Saturday, September 21, 2019

Today's Cathedral: Naumburg

Around the year 1000, Markgraf - Count of the March, or Borderland - Ekkehard I founded a new town in eastern Germany. They called it New Town, like hundreds of other places founded in that era as Europe embarked on a 250-year growth spurt; in German, Naumburg. Ekkehard had the clout to have his new town made a bishopric, and construction of the cathedral was underway by 1030. Ekkehard had not lived to see it, since he was assassinated in 1002; it was a tough time.

Of that first cathedral only parts of the crypt survive, along with this 12th-century crucifix.

A complete rebuilding of the church began in 1210, still in the Romanesque style.

Then in 1250 construction began on a new choir, this time in the Gothic idiom. The architect is known to us as The Master of Naumburg, and his touch has been detected in other German cathedrals, including Mainz and Strasbourg.

Besides the structure the Master was responsible for the remarkable early Gothic sculptures, the most famous thing about the church. These are not saints but the secular founders of the town and the cathedral: Count Ekkehard II, Margrave Hermann of Meissen, and their wives, Uta and Reglindis. (Ekkehard and Uta above)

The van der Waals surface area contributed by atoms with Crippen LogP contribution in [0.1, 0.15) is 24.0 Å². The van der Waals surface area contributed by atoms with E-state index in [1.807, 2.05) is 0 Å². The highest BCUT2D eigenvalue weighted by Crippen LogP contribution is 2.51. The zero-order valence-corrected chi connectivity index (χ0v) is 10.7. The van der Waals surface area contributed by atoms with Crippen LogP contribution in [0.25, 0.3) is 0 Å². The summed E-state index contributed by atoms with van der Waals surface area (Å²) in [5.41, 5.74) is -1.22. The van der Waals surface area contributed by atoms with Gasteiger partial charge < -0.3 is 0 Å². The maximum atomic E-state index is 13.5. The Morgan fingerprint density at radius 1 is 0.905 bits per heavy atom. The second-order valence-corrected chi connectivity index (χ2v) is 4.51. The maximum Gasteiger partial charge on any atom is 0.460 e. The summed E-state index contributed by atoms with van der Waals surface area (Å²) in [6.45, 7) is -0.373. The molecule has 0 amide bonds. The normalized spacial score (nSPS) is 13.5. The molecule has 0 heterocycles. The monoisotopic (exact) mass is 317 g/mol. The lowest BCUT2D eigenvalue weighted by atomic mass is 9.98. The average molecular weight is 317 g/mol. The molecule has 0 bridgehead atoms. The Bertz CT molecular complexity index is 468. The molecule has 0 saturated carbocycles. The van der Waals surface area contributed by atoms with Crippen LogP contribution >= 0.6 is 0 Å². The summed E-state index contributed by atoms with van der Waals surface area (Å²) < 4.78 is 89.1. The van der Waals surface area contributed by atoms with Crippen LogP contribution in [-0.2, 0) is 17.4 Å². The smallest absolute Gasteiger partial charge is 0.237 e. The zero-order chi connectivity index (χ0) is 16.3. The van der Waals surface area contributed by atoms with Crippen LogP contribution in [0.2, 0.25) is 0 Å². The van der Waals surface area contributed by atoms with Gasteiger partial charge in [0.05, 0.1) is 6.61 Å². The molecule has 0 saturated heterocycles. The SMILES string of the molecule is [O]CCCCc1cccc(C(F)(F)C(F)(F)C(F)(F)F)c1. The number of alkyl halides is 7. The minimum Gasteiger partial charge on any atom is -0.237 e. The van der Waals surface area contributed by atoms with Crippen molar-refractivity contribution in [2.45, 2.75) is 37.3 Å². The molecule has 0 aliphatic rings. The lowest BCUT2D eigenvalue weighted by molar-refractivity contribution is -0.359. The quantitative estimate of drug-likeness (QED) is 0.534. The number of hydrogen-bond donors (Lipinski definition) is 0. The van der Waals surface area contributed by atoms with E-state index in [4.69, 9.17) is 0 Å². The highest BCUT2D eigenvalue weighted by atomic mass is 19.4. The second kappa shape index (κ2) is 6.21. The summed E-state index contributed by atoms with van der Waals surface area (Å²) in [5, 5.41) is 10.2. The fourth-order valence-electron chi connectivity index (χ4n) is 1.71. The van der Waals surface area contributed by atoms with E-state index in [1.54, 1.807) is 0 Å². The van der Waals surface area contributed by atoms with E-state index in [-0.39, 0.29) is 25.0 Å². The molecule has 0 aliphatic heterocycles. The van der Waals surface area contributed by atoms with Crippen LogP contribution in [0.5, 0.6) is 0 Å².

Hermann and Reglindis.

Construction continued into the sixteenth century, when the upper reaches of the towers were rebuilt.

There is an amazing array of medieval sculpture.

Thirteenth-century Last Supper.

Ivy capital.




G. Verloren said...

The choice of a moose / elk for a gargoyle seems curious to me.

John said...

They have lots of weird gargoyles, including regular-looking people.

G. Verloren said...

The cows seem merely whimsical, but the elk in particular struck me as odd, because their modern range is far removed from Germany.

That said, it got me to do a bit of reading, and it seems that their range was far larger in Medieval times, and they would have been fairly common in Germany.

Also, it seems they're making something of a comeback in Germany as of late, showing up in places they've long been absent, startling modern Germans, trashing gardens, getting hit by motor vehicles on highways, wandering into office building lobbies at night and getting trapped, that sort of thing.